It seems to me that the biggest problem with evolutionary creation is how to reconcile the Adam and Eve story with the theological significance of that story in the Bible. Deborah and Loren Haarsma rightfully acknowledge that there are either scientific or theological problems with each of the five ways of thinking about the Adam and Eve story in their final Origins video.
You can go the way of seeing Genesis 1-11 as figurative, but that leaves the question of where does ‘original sin,’ death, and the need for a savior, as well as how Paul’s apparent reference to a literal Adam fit in. You can go the route that the Adam and Eve story is all literal, but that totally contradicts mainstream scientific evidence. What remains is some mix of literal and figurative. I don’t think we have to ‘know’ exactly what that story was, but I think we need to have a ‘plausible’ answer to avoid the idea that evolutionary creationism doesn’t have a clue as to how science and faith can really reconcile.
I offer a ‘plausible’ reconciliation of this problem, which leaves room for variation to those who want to see it in different ways. You can read in lots of literal aspects or minimal literal aspects:
First, all homo sapiens, quite possibly including early ‘anatomically modern homo sapiens,’ were essentially advanced animals. They acted out of instinct, not any awareness of good or evil.
Sometime between 100,000 and 50,000 years ago, possibly after what science calls the “population bottleneck” leaving only 1,000 to 15,000 of them left, God could have completed the creation which He began billions of years before, by deeply interacting with a couple of chosen homo s. sapiens. While the story could have had lots of figurative and spiritual elements (including the beginning of ‘souls’, sin, spiritual life and spiritual death), it also could conceivably have a number of the literal elements that Genesis portrays.
As a result of the encounter with God, Adam & Eve ‘jumped the line’ to consciousness, symbolic thinking, language development, and an awareness of good and evil and free will, including to disobey God, which ultimately resulted in the first sin. They then influenced the surrounding homo s. sapiens, where their new excitement, behaviors, and story about God, would have spread, leading the others to also have an awareness of a new way of thinking, moral and immoral behavior, and free will - effectively ‘jumping the line’ to spiritual life as well, including sin and potential spiritual death. Eventually, this spread to all surviving lines of homo s. sapiens and all other hominids died out. It ultimately contributed to a big growth in symbolic thinking, consciousness, language, religious behavior, ability to make more advanced tools, ability to work together more, and to migrate more successfully. This was part of what scientists call “behaviorally modern homo sapiens,” “the Great Leap Forward” into modern behavior, and the “Out of Africa” migration to the rest of the world. Leading secular scientists like Ian Tattersall say that the speed of these changes (not counting the spiritual aspects which scientists don’t recognize) is “almost unimaginable.”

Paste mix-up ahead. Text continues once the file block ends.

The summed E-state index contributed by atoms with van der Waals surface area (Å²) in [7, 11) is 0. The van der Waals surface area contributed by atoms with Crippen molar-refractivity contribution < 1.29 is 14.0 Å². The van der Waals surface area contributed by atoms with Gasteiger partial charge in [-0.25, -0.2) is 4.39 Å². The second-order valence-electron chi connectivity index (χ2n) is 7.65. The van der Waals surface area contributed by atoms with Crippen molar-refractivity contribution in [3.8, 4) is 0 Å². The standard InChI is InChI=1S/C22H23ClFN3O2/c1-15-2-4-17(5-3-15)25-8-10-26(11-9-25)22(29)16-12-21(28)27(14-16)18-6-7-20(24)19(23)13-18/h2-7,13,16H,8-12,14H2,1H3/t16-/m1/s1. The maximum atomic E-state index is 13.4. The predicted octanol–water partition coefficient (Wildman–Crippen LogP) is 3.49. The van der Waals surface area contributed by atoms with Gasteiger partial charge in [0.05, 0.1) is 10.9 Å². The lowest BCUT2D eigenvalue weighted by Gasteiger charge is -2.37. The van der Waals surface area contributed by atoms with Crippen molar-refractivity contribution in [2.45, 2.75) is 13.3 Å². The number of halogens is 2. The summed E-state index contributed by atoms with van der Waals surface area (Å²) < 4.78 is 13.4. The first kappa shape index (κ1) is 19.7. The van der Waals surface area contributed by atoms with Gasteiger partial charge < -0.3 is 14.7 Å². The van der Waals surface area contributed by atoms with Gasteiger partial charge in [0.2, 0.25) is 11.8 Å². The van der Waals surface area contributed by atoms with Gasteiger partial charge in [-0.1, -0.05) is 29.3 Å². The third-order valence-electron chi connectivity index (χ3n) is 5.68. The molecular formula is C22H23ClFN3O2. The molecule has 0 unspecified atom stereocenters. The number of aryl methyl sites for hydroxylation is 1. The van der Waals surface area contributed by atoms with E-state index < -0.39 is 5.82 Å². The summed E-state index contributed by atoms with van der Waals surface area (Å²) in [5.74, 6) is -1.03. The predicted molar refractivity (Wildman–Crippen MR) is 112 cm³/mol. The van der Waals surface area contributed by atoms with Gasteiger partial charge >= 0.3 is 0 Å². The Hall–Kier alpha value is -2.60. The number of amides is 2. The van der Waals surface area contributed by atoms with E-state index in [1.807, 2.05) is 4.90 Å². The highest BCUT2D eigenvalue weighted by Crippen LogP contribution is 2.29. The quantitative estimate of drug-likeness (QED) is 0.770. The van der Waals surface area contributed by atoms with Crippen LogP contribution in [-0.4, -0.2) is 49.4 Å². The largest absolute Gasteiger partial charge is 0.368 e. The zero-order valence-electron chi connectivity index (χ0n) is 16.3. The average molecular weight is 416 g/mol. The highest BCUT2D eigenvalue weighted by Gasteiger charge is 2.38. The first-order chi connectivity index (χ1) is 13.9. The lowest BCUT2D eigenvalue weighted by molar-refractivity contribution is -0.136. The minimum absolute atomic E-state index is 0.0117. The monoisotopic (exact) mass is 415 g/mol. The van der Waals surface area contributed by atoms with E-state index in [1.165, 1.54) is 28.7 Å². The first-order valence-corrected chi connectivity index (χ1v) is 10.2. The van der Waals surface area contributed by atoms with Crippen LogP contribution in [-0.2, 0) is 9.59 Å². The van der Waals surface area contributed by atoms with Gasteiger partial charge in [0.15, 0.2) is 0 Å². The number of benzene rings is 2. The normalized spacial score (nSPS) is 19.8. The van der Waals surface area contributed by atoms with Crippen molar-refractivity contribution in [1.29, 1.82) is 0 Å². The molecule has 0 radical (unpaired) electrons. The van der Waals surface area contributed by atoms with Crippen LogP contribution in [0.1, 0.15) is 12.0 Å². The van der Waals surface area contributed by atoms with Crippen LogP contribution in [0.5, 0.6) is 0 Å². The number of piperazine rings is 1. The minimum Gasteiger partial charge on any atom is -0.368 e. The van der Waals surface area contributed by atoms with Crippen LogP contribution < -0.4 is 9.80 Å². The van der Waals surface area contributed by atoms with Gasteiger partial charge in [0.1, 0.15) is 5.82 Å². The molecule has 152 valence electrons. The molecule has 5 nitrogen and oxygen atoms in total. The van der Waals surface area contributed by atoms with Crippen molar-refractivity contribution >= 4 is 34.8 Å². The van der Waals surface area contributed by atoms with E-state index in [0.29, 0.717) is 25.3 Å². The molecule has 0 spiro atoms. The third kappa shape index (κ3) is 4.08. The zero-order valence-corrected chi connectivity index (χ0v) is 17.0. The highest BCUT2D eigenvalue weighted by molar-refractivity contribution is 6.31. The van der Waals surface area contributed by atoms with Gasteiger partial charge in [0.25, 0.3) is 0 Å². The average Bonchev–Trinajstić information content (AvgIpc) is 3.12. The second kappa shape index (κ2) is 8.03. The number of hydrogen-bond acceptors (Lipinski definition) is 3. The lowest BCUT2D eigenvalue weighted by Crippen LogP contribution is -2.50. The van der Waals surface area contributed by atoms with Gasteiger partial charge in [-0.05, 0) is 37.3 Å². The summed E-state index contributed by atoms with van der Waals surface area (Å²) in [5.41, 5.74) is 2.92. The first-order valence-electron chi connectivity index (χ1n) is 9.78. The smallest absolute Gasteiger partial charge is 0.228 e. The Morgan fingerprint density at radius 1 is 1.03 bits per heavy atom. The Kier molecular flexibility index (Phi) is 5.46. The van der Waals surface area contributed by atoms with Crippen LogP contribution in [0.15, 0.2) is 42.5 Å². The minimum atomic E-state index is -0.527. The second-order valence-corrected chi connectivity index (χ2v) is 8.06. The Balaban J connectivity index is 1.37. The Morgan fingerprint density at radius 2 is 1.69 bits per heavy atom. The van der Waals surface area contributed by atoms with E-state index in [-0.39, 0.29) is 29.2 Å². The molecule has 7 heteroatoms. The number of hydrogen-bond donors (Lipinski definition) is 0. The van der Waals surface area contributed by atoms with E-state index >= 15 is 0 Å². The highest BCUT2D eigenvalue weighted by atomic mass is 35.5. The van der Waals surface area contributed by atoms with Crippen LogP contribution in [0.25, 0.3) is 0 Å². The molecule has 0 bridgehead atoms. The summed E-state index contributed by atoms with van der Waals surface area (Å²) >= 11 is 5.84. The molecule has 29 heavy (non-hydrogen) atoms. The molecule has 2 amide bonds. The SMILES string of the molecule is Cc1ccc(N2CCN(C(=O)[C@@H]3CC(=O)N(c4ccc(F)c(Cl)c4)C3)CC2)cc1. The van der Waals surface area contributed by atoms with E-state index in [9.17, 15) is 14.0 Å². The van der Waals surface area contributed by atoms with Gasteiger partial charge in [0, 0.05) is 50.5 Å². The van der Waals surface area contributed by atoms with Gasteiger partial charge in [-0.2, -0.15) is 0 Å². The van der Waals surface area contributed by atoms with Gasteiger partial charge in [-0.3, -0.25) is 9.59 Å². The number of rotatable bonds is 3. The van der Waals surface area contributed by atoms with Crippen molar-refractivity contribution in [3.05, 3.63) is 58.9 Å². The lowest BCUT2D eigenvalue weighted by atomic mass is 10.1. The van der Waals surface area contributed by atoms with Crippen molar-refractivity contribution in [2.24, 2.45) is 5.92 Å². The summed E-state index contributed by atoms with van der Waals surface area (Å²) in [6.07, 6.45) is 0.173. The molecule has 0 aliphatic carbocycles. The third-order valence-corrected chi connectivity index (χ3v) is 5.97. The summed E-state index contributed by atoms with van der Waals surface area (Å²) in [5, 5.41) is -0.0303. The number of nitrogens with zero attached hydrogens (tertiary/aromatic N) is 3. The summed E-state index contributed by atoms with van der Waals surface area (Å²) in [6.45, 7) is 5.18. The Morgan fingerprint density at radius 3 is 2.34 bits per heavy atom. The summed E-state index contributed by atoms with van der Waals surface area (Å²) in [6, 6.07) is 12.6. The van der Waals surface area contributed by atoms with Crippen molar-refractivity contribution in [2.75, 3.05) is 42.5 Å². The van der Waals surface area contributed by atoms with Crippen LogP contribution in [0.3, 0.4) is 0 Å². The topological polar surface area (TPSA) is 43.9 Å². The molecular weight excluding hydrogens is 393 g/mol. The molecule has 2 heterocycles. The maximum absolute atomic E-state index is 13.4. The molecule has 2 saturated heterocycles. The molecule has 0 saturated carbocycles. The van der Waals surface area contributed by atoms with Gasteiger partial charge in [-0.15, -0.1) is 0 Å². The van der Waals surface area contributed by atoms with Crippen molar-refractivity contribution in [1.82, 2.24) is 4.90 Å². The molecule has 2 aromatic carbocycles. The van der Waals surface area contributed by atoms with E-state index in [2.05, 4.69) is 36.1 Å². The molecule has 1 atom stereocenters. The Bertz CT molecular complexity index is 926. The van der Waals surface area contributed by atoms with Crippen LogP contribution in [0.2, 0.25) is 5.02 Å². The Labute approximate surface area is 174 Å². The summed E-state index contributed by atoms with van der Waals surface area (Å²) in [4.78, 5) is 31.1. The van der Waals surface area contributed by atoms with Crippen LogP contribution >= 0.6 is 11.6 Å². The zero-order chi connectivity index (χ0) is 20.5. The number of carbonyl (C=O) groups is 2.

Adam and Eve in this way, become the spiritual father and mother of all soul based humans (who ultimately were the only humans left). For those who like the idea of Adam being the ‘proto-Israel,’ this could allow for that as well, although it is not required.
We tend to think of the introduction of evil and spiritual death as making it a pretty negative story, and it certainly is to some extent. However, there is huge beautiful step forward into spiritual life that took them way beyond animals in their earthly lives. Also, although it’s a little foggy here, but perhaps there is a way - for those who believed in the one God of Adam and Eve and/or sought to be ‘righteous’ – that they could be part of the ultimate resurrection.
By the way, @aleo has a somewhat similar theory told from the point of view of a Catholic.
What do you think?